Tag Archives: Antietam

First Cousin, Once Removed: Edwin Gray Lee

This is the third installment of the “Tales from the Tombstone” series  His grandfather  was Edmund Jennings Lee, Sr. a brother of “Light Horse Harry” Lee. Hisfather stayed out of politics altogether. With a last name of Lee and a … Continue reading

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“Never forget”–The lesson of Antietam on 9/11

As seems to be my custom on 9/11, my thoughts go back to a different day in a past September: September 17, 1862. As I explained last year, the events of Sept. 11, 2001 and Sept. 17, 1862, have become … Continue reading

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Savas Beatie Author Conclave—Day Three: No “three phases” at Antietam

by Sarah Keeney We had the unique pleasure of meeting with Tom “Mr. Antietam” Clemens outside the Antietam Visitor’s Center on Tuesday, July 30, where Tom gathered us around to set up the three phases of the day’s fighting. That … Continue reading

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Review—The Long Road to Antietam: How the Civil War Became a Revolution

Richard Slotkin. The Long Road to Antietam: How the Civil War Became a Revolution. Liveright Publishing Corporation, 2012. 478 pages, maps, illustrations, notes, bibliography, chronology. ISBN 978-0-87140-411-4. $32.95 Richard Slotkin’s new history on the Antietam Campaign, The Long Road to Antietam, … Continue reading

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Pick number four on my Top 10 List: Mr. Lincoln’s Camera Man: Mathew B. Brady by Roy Meredith.

The last time I visited my mother, I looked in vain for my father’s copy of Mathew Brady’s photographs. I know they were in a book with a blue cloth cover, and that my dad had it for as long … Continue reading

Posted in Armies, Battlefields & Historic Places, Battles, Books & Authors, Civilian, Common Soldier, Emerging Civil War, Memory, Personalities, Photography, Sesquicentennial, Slavery | Tagged , , , | 5 Comments

Pick number three in my Top 10 List: A set of maps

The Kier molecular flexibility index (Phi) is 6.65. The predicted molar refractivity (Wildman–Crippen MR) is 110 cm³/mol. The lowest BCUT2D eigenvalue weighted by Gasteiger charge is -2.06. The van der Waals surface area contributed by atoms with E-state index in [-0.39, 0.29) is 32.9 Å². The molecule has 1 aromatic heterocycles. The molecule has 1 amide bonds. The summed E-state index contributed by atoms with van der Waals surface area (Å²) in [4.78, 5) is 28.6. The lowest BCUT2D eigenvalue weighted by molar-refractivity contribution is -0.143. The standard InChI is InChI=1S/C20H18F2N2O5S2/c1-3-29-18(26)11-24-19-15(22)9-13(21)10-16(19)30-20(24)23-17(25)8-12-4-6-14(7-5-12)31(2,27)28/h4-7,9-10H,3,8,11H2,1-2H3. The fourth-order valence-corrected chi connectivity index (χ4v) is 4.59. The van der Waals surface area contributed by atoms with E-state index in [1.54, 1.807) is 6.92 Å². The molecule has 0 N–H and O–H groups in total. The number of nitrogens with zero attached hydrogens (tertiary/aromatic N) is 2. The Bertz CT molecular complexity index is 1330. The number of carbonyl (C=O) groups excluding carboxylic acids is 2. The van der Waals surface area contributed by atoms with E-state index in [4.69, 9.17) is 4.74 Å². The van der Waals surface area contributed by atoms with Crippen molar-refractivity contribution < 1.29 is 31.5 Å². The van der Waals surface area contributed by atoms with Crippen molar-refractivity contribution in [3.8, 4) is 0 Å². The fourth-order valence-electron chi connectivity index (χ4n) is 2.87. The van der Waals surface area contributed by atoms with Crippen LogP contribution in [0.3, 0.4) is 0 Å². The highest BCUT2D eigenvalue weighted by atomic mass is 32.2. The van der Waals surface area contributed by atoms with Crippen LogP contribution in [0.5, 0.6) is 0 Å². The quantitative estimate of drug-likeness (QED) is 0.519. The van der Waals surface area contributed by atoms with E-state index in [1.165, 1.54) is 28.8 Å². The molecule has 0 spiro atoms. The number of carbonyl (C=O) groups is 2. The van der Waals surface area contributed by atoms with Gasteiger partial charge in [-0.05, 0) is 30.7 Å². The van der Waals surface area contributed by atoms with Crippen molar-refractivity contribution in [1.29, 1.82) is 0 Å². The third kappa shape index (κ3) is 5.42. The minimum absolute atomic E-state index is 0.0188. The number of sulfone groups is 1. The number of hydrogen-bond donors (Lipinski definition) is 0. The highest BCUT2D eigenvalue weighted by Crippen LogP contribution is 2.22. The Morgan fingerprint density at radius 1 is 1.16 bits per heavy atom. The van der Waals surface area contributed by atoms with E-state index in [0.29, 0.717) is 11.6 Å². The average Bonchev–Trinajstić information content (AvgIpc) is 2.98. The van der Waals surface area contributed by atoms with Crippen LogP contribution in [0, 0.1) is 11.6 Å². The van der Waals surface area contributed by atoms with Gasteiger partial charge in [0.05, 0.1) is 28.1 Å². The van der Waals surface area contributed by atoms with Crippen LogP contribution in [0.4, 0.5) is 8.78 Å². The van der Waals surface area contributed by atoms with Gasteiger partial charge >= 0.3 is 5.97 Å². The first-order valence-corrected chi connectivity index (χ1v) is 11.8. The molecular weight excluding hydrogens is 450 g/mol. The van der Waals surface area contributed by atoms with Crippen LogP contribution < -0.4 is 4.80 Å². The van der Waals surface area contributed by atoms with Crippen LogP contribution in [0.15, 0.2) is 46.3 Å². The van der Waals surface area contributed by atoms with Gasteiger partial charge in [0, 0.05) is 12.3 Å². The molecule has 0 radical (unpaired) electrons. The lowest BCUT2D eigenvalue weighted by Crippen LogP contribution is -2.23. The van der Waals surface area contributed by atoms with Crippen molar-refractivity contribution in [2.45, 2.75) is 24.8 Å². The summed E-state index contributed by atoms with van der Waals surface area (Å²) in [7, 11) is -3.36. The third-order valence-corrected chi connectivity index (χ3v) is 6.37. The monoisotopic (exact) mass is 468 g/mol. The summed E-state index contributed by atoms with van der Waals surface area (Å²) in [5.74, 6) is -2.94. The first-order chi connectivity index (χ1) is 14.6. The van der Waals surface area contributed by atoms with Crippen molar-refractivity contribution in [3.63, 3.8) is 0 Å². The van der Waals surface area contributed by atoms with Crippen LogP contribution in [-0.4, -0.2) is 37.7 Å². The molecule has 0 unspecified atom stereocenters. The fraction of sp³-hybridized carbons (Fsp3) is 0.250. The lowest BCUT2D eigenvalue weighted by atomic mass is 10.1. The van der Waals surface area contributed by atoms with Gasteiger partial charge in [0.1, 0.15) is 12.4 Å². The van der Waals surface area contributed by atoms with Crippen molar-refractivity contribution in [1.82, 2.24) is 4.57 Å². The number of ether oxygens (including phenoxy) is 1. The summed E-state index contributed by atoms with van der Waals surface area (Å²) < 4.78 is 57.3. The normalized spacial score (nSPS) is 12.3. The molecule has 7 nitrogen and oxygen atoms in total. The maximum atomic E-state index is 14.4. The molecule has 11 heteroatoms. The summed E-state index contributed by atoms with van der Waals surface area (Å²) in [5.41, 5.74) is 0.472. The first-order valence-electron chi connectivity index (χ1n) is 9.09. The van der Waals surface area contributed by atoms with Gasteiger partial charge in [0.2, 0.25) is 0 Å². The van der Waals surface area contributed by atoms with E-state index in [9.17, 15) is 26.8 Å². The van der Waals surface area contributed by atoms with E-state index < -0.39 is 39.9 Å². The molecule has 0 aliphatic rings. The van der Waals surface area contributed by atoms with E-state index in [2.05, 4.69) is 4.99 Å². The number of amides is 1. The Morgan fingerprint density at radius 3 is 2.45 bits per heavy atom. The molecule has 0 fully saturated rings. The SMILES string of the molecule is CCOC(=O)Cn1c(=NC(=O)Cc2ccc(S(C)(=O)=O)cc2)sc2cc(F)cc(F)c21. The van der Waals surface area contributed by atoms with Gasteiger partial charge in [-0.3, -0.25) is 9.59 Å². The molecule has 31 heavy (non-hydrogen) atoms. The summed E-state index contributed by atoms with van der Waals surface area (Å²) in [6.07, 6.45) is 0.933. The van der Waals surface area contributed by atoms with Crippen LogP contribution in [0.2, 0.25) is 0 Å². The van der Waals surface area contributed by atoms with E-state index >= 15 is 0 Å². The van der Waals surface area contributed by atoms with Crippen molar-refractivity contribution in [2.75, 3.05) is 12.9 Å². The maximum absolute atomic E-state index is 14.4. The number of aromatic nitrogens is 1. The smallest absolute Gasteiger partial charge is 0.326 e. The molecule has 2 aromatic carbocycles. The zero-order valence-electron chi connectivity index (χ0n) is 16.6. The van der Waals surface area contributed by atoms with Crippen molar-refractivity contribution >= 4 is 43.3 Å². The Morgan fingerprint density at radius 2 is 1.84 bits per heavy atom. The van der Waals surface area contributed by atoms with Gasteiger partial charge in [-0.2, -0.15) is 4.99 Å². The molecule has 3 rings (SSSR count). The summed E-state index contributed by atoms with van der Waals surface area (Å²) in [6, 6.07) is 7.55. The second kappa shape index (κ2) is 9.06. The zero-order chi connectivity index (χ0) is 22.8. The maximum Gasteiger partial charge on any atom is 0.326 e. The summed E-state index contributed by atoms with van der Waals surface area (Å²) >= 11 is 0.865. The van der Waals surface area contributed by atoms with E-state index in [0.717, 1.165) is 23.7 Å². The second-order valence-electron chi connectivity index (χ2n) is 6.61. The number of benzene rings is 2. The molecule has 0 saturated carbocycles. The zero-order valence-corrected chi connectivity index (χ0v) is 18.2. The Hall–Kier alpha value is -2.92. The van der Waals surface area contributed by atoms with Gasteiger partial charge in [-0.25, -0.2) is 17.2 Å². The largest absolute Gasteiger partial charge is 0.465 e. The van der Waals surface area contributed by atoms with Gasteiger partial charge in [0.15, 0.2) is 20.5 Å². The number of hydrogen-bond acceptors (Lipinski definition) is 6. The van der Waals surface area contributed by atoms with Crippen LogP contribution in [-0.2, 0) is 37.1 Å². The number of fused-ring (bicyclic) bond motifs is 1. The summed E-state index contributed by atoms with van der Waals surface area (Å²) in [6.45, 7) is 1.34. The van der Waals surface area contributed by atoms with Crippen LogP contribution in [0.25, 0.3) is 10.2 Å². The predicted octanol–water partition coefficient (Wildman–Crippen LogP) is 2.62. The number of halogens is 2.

The third book, or books, every Civil War buff needs on the bookshelf is a good set of maps. These are invaluable–nothing less. They give form to the function of a campaign or battle and, depending on your choices, can … Continue reading

Posted in Armies, Battlefields & Historic Places, Battles, Books & Authors, Campaigns, Emerging Civil War, Internet, Websites & Blogs, Leadership--Confederate, Leadership--Federal, Preservation, Sieges | Tagged , , , , , , , , , , , , , | 3 Comments

Question of the Week #3

“Which battle was more of a turning point in the war in the east, Antietam or Gettysburg?”

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Antietam, October 3, 1862

The Battle of Antietam took place on September 17, 1862, but sixteen days later bodies, now in a terrible state of putrification, were still lying on the ground. Every battle since Bull Run had increased the number of casualties, and … Continue reading

Posted in Battlefields & Historic Places, Battles, Civil War Events, Civilian, Leadership--Federal, Memory, National Park Service, Newspapers, Personalities, Photography, Politics | Tagged , , | 3 Comments

Lincoln’s most inelegant writing—and most important

One-hundred and fifty years ago today, President Abraham Lincoln issued his preliminary Emancipation Proclamation. It would go into full effect on January 1, 1863. While Lincoln’s intent was unmistakably noble—and incredibly politically shrewd—the words of the Proclamation appear to be … Continue reading

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The Fallen Generals of Antietam

On September 17, 1862, outside the town of Sharpsburg, Maryland, and along the banks of Antietam Creek, Union and Confederate soldiers fought, bled, and died. That early autumn day is still the bloodiest single day—with 23,000 Americans as casualties—in American … Continue reading

Posted in Battlefields & Historic Places, Battles, Campaigns, Leadership--Confederate, Leadership--Federal, Monuments, National Park Service | Tagged , , , , , , , , , , , , , | 4 Comments